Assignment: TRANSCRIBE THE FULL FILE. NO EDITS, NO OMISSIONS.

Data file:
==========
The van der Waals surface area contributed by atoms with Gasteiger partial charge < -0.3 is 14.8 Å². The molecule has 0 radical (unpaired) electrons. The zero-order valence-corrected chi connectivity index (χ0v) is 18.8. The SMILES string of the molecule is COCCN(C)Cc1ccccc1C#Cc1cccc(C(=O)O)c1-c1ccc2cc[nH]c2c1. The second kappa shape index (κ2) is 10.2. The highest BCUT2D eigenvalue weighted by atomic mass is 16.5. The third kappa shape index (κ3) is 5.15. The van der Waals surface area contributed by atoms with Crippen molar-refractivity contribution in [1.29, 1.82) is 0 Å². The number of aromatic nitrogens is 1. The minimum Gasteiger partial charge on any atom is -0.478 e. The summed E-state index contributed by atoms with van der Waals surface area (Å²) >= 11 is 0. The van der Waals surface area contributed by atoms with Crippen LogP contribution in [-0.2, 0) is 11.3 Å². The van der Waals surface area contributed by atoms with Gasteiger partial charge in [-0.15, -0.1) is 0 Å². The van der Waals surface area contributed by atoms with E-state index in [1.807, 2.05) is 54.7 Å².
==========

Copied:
The van der Waals surface area contributed by atoms with Gasteiger partial charge < -0.3 is 14.8 Å². The molecule has 0 radical (unpaired) electrons. The zero-order valence-corrected chi connectivity index (χ0v) is 18.8. The SMILES string of the molecule is COCCN(C)Cc1ccccc1C#Cc1cccc(C(=O)O)c1-c1ccc2cc[nH]c2c1. The second kappa shape index (κ2) is 10.2. The highest BCUT2D eigenvalue weighted by atomic mass is 16.5. The third kappa shape index (κ3) is 5.15. The van der Waals surface area contributed by atoms with Crippen molar-refractivity contribution in [1.29, 1.82) is 0 Å². The number of aromatic nitrogens is 1. The minimum Gasteiger partial charge on any atom is -0.478 e. The summed E-state index contributed by atoms with van der Waals surface area (Å²) >= 11 is 0. The van der Waals surface area contributed by atoms with Crippen LogP contribution in [-0.2, 0) is 11.3 Å². The van der Waals surface area contributed by atoms with Gasteiger partial charge in [-0.15, -0.1) is 0 Å². The van der Waals surface area contributed by atoms with E-state index in [1.807, 2.05) is 54.7 Å².